Dec 2

Question:

I want to move my Roth IRA from one trustee to another for private reasons.I requested the current trustee to rollerover the funds to the new trustee, but instead, I received a check via mail. I plan to send the check to the new trustee.
Are there tax consequences for receiving this check? Will IRS penalize the funds I am sending to the new trustee?
Thank you for your cooperation.

Best answer:

Trustee-to-trustee transfer of your Roth IRA – Is it a tax-free transaction?

Are you thinking of transferring your Traditional IRA from one trustee to another? If answered yes, you must be facing a plethora of questions regarding the charges and the taxes that you may have to pay for the entire transaction. Well, for all those baby boomers, who have been bad at managing their finances, it is always advised that saving money in a retirement account like a 401(k), 403(b) or a Roth IRA account is necessary to avoid debt.  Though debt consolidation options are there to help the seniors get out of debt but savings is always the best way to stay on top of your finances. With the present unemployment rate hovering around stubbornly at the 9% rate and the high level of dissatisfaction of the people with their salary structure, most people frequently change jobs to boost their income. In such a situation, what happens to their Roth IRA accounts? What if someone wants to transfer the entire account to the new trustee? Read on to educate yourself on some solved doubts on Roth IRA conversion.

Are the Roth IRA rollover rules changing?

Since its December, 2011, its time to implement some changes in the Roth IRA conversion rules. But before addressing the rules on the conversion, let’s have a look at the rules that entail the Roth IRA rollover from one trustee to another. If you want to complete a successful Roth IRA rollover, you have to follow certain things like:

You need to own a well-established Roth IRA account
Your income should be within the limit of the Adjustable Gross Income (AGI) under the limits of the IRS
You have to pay taxes if necessary
Move the distributions from one trustee to another or from one qualified plan to another within 60 days.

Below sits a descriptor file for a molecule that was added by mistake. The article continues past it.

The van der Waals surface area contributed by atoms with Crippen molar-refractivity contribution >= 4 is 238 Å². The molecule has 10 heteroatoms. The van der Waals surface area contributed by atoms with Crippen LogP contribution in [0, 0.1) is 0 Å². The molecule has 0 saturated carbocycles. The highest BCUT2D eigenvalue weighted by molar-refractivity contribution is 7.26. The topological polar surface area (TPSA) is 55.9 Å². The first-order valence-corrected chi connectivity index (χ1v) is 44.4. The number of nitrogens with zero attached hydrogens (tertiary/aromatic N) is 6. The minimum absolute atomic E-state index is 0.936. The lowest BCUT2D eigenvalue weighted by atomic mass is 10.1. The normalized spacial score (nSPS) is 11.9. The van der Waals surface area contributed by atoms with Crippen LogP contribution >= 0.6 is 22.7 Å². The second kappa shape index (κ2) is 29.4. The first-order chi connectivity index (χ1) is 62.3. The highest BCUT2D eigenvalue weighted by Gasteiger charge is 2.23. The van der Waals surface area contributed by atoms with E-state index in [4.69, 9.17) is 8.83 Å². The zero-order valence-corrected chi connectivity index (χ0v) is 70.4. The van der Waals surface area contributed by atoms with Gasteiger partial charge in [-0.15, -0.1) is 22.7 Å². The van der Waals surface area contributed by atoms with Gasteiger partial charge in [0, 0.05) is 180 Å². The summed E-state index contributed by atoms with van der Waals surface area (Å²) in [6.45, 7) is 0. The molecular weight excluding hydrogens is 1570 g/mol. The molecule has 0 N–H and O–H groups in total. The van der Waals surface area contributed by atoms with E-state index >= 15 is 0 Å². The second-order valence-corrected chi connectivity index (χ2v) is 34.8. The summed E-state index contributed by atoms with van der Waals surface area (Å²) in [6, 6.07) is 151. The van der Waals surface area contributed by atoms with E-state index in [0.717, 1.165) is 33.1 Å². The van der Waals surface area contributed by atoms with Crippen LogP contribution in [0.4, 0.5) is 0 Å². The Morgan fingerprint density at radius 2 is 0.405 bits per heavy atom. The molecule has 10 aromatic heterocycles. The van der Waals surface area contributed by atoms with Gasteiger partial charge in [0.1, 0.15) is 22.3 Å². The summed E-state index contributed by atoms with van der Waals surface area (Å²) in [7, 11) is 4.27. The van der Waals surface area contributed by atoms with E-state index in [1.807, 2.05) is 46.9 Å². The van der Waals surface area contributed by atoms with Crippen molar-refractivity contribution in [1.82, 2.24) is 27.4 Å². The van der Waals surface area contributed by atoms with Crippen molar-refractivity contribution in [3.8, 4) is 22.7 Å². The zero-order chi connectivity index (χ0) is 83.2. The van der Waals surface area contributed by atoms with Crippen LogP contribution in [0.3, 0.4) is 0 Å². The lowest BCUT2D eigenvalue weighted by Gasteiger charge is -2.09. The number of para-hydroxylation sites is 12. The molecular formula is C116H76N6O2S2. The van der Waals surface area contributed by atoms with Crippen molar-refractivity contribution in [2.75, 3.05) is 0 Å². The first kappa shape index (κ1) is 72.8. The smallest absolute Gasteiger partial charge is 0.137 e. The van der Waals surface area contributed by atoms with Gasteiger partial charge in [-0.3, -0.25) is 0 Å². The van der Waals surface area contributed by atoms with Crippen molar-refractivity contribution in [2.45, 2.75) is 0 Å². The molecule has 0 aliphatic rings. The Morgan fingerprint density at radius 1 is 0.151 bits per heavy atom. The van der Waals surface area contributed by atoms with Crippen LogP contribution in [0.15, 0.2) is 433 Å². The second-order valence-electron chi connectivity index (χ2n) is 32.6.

A simple guide to a trustee-to-trustee transfer of your Roth IRA account

Most people are confused about the tax reporting process on the transferring Roth IRA accounts. If you’re executing a company-to-company transfer of your Roth IRA account, the IRS does not require you to report the transaction. However, if the transfer is reported as a rollover, it needs to be reported to the IRA. A rollover is when you take out the entire fund from one custodian’s account and transfer it to yet another one. This entire process should be done within 2 months and what matters to the Internal Revenue Service (IRS) is the process in which the funds are conveyed from the old trustee to the new one. Here are some steps.

Start a new IRA account: When you’ve chosen your new trustee or custodian, you’re supposed to open a new IRA account. You may choose a brokerage, company or even a bank.
Ask the custodian to initiate a transfer: Your next job is to ask your new custodian to set off a trustee-to-trustee transfer from your Roth IRA account. You may need to fill out a form where you may have to give the information about your old Roth IRA account, its name and account number.
Opt for the trustee-to-trustee transfer: Instead of choosing the rollover option, you should choose the trustee-to-trustee transfer option. In the direct transfer method, the old IRA trustee transfers the money to your new trustee instead of giving you a check.
Verify with your new trustee: After the funds are transferred, you should check with the receiving trustee for getting the verification of the completed deal. They should get in touch with the old company on your behalf.
Decide the new investment options: Soon after your funds are transferred to the new trustee, you should choose the new investment options to maximize your benefits. You need not report the Internal Revenue Service (IRS), because the funds had sidestepped you and were deposited directly to your new account.

So, if you’re wondering about the ways in which you can transfer your Roth IRA account to another trustee, you should go through all the above mentioned points. If you’re simply transferring the amount, you need not worry about reporting to the IRS.

Jason Holmes is a regular writer with http://www.debtconsolidationcare.com/ and is also a contributory writer with other financial sites. His expertise is woven around various aspects of the debt industry and with his e-books he tries to impart to people the different situations and simple solutions to get out of difficult situations. Some of his works include e-books like ‘Credit Score The Quintessential Therapy for a Happy Pocket’, Take Creditors and Collection Agencies to Small Claims Court’ and, My Story- From Depression To a Smile’.


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